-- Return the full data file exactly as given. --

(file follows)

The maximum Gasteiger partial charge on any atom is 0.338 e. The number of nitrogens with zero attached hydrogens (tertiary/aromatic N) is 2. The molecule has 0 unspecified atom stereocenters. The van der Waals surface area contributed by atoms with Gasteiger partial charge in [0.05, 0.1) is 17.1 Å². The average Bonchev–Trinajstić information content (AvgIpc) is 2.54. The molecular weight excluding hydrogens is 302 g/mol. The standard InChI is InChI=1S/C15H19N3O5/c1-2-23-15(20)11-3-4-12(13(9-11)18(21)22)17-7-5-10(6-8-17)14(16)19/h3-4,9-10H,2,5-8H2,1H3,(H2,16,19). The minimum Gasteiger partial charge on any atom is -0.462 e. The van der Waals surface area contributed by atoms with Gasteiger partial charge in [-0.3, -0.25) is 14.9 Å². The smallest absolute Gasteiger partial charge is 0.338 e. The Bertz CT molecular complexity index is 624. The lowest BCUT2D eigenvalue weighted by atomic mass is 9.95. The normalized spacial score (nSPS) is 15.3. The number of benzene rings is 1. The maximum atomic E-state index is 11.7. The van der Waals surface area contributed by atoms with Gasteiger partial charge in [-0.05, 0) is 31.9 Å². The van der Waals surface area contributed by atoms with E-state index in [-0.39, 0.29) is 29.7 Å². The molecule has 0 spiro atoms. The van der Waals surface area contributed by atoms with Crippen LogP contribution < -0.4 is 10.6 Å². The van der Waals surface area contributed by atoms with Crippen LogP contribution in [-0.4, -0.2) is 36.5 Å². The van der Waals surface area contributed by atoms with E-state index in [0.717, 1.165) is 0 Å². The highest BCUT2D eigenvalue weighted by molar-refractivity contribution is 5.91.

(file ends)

The maximum Gasteiger partial charge on any atom is 0.338 e. The number of nitrogens with zero attached hydrogens (tertiary/aromatic N) is 2. The molecule has 0 unspecified atom stereocenters. The van der Waals surface area contributed by atoms with Gasteiger partial charge in [0.05, 0.1) is 17.1 Å². The average Bonchev–Trinajstić information content (AvgIpc) is 2.54. The molecular weight excluding hydrogens is 302 g/mol. The standard InChI is InChI=1S/C15H19N3O5/c1-2-23-15(20)11-3-4-12(13(9-11)18(21)22)17-7-5-10(6-8-17)14(16)19/h3-4,9-10H,2,5-8H2,1H3,(H2,16,19). The minimum Gasteiger partial charge on any atom is -0.462 e. The van der Waals surface area contributed by atoms with Gasteiger partial charge in [-0.3, -0.25) is 14.9 Å². The smallest absolute Gasteiger partial charge is 0.338 e. The Bertz CT molecular complexity index is 624. The lowest BCUT2D eigenvalue weighted by atomic mass is 9.95. The normalized spacial score (nSPS) is 15.3. The number of benzene rings is 1. The maximum atomic E-state index is 11.7. The van der Waals surface area contributed by atoms with Gasteiger partial charge in [-0.05, 0) is 31.9 Å². The van der Waals surface area contributed by atoms with E-state index in [-0.39, 0.29) is 29.7 Å². The molecule has 0 spiro atoms. The van der Waals surface area contributed by atoms with Crippen LogP contribution < -0.4 is 10.6 Å². The van der Waals surface area contributed by atoms with Crippen LogP contribution in [-0.4, -0.2) is 36.5 Å². The van der Waals surface area contributed by atoms with E-state index in [0.717, 1.165) is 0 Å². The highest BCUT2D eigenvalue weighted by molar-refractivity contribution is 5.91.